The peculiarities with this year’s report on Israel/Palestine are not just limited to omissions. For reasons unexplained, this year the State Department used a different methodology for Israel/Palestine from the methodology used in the reports for nearly 200 other countries.
"This report contains data drawn from foreign government officials; victims of alleged human rights violations and abuses, academic and congressional studies; and reports from the press, international organizations, and NGOs concerned with human rights. In the context of the Israeli-Palestinian conflict, some of those sources have been accused of harboring political motivations. The Department of State assesses external reporting carefully but does not conduct independent investigations in all cases."
This was then followed by an additional caveat:
"We have sought and received input from the government of Israel (and, where relevant, the Palestinian Authority) with regard to allegations of human rights abuses, and we have noted any responses where applicable. Because of timing constraints, the Israeli government was not able to provide a detailed response to every alleged incident, but it did maintain generally that all incidents were thoroughly investigated and parties held accountable, as appropriate, according to due process of law."
Further, although serious allegations have been levelled at the human rights records of a number of other countries, notably Russia and China, their governments were not apparently afforded the same opportunity to respond as was the government of Israel.
While these disparities may be perfectly understandable from a diplomatic perspective, they do little to enhance the standing of the State Department or the status of the Country Reports as an objective, rules-based resource.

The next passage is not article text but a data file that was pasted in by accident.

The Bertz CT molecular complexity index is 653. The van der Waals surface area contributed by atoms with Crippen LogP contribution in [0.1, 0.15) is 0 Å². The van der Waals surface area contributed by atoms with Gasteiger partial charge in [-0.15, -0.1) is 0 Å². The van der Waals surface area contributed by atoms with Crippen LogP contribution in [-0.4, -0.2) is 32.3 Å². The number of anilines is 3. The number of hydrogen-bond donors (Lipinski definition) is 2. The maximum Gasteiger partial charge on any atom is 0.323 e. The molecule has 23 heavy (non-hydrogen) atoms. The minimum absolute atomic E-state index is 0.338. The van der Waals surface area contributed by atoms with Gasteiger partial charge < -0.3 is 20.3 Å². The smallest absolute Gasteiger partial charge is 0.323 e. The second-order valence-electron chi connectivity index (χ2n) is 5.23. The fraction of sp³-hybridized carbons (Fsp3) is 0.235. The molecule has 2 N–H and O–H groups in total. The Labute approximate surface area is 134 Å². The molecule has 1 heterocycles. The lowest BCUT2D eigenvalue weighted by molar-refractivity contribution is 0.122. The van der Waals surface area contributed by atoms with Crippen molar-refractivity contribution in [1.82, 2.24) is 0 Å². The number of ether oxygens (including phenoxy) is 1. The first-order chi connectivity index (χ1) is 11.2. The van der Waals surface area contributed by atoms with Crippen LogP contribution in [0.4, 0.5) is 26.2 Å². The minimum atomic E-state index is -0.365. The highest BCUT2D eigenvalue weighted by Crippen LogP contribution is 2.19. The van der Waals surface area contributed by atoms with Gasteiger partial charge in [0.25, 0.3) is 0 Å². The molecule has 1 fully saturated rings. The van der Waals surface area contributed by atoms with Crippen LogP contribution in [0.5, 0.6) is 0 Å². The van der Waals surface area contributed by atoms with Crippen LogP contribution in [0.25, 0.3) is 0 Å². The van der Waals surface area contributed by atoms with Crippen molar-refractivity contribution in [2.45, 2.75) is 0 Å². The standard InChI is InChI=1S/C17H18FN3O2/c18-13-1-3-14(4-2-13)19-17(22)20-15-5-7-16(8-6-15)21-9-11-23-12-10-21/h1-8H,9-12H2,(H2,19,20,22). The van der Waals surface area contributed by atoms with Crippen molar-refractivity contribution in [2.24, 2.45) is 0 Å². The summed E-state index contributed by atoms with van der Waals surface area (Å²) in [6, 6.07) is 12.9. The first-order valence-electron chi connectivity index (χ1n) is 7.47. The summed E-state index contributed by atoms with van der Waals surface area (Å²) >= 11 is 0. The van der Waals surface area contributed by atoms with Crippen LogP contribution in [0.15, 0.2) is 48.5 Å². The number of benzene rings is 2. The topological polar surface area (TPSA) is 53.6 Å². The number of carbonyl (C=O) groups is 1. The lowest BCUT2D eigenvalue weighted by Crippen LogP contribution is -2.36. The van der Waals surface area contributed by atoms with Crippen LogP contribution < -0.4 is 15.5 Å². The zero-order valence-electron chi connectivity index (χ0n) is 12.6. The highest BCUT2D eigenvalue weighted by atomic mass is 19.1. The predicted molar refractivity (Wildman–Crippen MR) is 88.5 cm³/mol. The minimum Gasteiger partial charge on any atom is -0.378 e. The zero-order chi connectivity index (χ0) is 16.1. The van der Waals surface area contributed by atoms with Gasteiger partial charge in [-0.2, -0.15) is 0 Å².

While these developments might be attributable to changes in personnel
and partisan interests, words matter, and these developments may prove to adversely impact both the U.S. and Israel’s long-term interests in a number of ways, including:
1. By subjectively determining what is, and what is not "occupied territory," without reference to established legal principles, the U.S. risks derogating from the laws of belligerent occupation and the principle of non-acquisition of territory by force codified in the immediate aftermath of the Second World War. Perhaps Russia will now start referring to the rest of Ukraine as "disputed territory," relying on the precedent set in the Palestinian territories, and China may rely on the erosion of these principles in an attempt to legitimize its island building projects in the South China Sea.
2. By applying a different methodology in the Israel/Palestine report from that applied to nearly 200 other countries, the State Department’s Country Reports run the risk of being dismissed as demonstrably biased, lacking objectivity and divorced from established legal principles.
Countries such as China, with a horrible human rights record, may seek to claim moral equivalency with the U.S. as a result of these double standards.
3. If in fact the U.S.’s position is now that the Palestinian territories are no longer occupied, a reasonable assumption following the deletion of the word "Occupied," then there is no legal basis upon which Israel can continue to prosecute thousands of Palestinian residents of the West Bank, including children, in military courts rather than standard civilian ones.
And further, if the Palestinian territories are "not occupied" then approximately five million Palestinians living between the Jordan river and the Mediterranean Sea - who are not citizens of Israel - may demand the same civil and political rights as Israelis living in the same territory.
Making exceptions for Israel 70 years after its establishment may ultimately prove damaging to other U.S. strategic interests and harm the aspiration to "lead by example." And as for "leading by example" – be careful what you wish for. Russia and China might just rely on this lead to justify making their own territorial claims in violation of established principles.
Gerard Horton is a lawyer and co-founder of Military Court Watch. Gerard has worked on the issue of children detained by the Israeli military and prosecuted in military courts for the past 10 years prior to which he practised as a barrister at the Sydney Bar. Twitter: @MCourtWatch